• Killer Memes: A piece about how hard it is to make memes in 2018, which is also about the gap in the market for a good meme-making app (seriously, this really is a big opportunity imho), which is also about the fact that memes are so incredibly deep and layered and sophisticated now that they can effectively communicate an Iliad’s worth of ideas in a Gang weed still. I really am looking forward to all the Phds on meme culture and semiotics being written right now being made available for people like me to read (I am loads of fun at parties as you can imagine) (ha! Like I get invited to parties!).
  • What Happened When I Tried Talking To Twitter Abusers: Or, ‘The worst cnuts on Twitter have double-figure IQs’. It’s impossible to read this and not get a bit depressed imho, but see how you fare.
  • In Search of the Last Great Video Store: Hot on the heels of last week’s celebration of the last Blockbuster store, this is a great longread about why video stores matter. I honestly hadn’t considered quite how much the Netflix/Amazon hnegemony is going to impact the way in which people discover cinema, but the very weird selections both platforms have (seriously, you try getting stuff much before the late 70s on either, let alone foreign cinema from any period pre-00s) means that it’s all of a sudden really hard to imagine where young people will go to learn about the canon of 20C cinema, or find the weird rarities that made being 16 with access to a VHS so thrilling (I would NEVER have watched ‘Martin’ if all I had access to was Netflix, and my life would have been all the poorer for it; or ‘Meet The Feebles’, which you really should watch if you get the chance OH GOD IT’S ON YOUTUBE WATCH THIS THIS WEEKEND PLEASE AND TELL ME HOW ACE IT IS YOU WILL THANK ME)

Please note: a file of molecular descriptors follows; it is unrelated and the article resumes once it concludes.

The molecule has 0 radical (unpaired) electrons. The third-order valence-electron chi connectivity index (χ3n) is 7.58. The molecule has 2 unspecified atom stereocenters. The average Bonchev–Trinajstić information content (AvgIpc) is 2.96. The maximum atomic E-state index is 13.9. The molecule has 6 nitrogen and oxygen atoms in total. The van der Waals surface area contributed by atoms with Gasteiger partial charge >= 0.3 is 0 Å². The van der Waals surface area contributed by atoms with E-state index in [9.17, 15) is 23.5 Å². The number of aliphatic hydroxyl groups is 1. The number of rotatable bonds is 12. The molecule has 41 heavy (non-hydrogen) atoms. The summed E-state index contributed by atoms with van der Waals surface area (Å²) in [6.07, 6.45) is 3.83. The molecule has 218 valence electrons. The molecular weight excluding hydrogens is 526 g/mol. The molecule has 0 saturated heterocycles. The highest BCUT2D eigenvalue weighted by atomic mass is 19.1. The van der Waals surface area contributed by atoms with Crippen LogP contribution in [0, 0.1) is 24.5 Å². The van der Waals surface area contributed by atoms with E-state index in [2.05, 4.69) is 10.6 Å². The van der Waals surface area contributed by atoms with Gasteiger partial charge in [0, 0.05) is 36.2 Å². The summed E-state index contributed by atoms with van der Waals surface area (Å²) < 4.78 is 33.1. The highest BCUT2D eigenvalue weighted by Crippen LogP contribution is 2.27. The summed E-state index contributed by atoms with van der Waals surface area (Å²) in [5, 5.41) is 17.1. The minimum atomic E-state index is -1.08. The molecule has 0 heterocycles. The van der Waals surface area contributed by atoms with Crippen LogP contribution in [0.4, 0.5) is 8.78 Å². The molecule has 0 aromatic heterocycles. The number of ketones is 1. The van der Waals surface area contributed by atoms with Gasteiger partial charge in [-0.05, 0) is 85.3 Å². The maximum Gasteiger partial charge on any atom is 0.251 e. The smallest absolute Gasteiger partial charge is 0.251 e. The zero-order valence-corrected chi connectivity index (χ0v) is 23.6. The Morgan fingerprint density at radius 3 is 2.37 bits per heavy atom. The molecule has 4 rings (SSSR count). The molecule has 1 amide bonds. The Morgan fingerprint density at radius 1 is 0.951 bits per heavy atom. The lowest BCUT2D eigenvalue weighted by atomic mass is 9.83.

• Rigging McMonopoly: A brilliant longread telling the story of how a man rigged the McDonald’s Monopoly promotion in the 90s to the tune of millions of dollars, and how he eventually got caught. This has got everything - the mafia, an unlikely criminal, some hard-boiled, sweaty cops, betrayal...a genuinely great read, written very much in the style of an old school crime novel.